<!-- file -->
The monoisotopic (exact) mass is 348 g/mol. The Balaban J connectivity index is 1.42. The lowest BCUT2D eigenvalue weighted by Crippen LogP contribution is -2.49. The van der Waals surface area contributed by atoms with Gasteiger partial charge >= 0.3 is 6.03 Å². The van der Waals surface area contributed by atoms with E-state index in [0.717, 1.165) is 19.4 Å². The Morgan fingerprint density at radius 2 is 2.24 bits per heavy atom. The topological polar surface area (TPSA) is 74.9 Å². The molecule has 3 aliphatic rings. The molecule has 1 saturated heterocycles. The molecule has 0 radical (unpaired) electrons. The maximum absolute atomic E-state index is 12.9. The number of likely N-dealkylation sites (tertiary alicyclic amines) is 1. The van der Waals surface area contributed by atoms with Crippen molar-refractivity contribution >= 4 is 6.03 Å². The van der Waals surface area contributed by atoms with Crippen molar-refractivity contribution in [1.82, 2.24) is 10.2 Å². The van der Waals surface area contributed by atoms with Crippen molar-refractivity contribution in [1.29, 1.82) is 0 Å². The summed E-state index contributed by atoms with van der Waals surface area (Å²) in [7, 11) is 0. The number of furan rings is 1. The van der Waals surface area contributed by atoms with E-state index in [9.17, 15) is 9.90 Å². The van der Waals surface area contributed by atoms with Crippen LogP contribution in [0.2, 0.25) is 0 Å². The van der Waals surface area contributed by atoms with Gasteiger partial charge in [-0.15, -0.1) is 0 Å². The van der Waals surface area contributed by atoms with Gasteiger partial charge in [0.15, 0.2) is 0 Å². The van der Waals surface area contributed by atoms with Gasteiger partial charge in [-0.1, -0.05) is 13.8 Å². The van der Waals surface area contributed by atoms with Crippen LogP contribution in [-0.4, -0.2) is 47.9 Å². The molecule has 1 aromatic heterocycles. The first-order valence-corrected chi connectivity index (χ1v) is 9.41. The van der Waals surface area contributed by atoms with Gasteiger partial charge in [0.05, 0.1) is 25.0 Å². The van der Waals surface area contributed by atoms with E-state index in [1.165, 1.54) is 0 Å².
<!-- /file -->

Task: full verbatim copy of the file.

The monoisotopic (exact) mass is 348 g/mol. The Balaban J connectivity index is 1.42. The lowest BCUT2D eigenvalue weighted by Crippen LogP contribution is -2.49. The van der Waals surface area contributed by atoms with Gasteiger partial charge >= 0.3 is 6.03 Å². The van der Waals surface area contributed by atoms with E-state index in [0.717, 1.165) is 19.4 Å². The Morgan fingerprint density at radius 2 is 2.24 bits per heavy atom. The topological polar surface area (TPSA) is 74.9 Å². The molecule has 3 aliphatic rings. The molecule has 1 saturated heterocycles. The molecule has 0 radical (unpaired) electrons. The maximum absolute atomic E-state index is 12.9. The number of likely N-dealkylation sites (tertiary alicyclic amines) is 1. The van der Waals surface area contributed by atoms with Crippen molar-refractivity contribution >= 4 is 6.03 Å². The van der Waals surface area contributed by atoms with Crippen molar-refractivity contribution in [1.82, 2.24) is 10.2 Å². The van der Waals surface area contributed by atoms with Crippen molar-refractivity contribution in [1.29, 1.82) is 0 Å². The summed E-state index contributed by atoms with van der Waals surface area (Å²) in [7, 11) is 0. The number of furan rings is 1. The van der Waals surface area contributed by atoms with E-state index in [9.17, 15) is 9.90 Å². The van der Waals surface area contributed by atoms with Crippen LogP contribution in [0.2, 0.25) is 0 Å². The van der Waals surface area contributed by atoms with Gasteiger partial charge in [-0.15, -0.1) is 0 Å². The van der Waals surface area contributed by atoms with Gasteiger partial charge in [0.15, 0.2) is 0 Å². The van der Waals surface area contributed by atoms with Gasteiger partial charge in [-0.1, -0.05) is 13.8 Å². The van der Waals surface area contributed by atoms with Crippen LogP contribution in [-0.4, -0.2) is 47.9 Å². The molecule has 1 aromatic heterocycles. The first-order valence-corrected chi connectivity index (χ1v) is 9.41. The van der Waals surface area contributed by atoms with Gasteiger partial charge in [0.05, 0.1) is 25.0 Å². The van der Waals surface area contributed by atoms with E-state index in [1.165, 1.54) is 0 Å².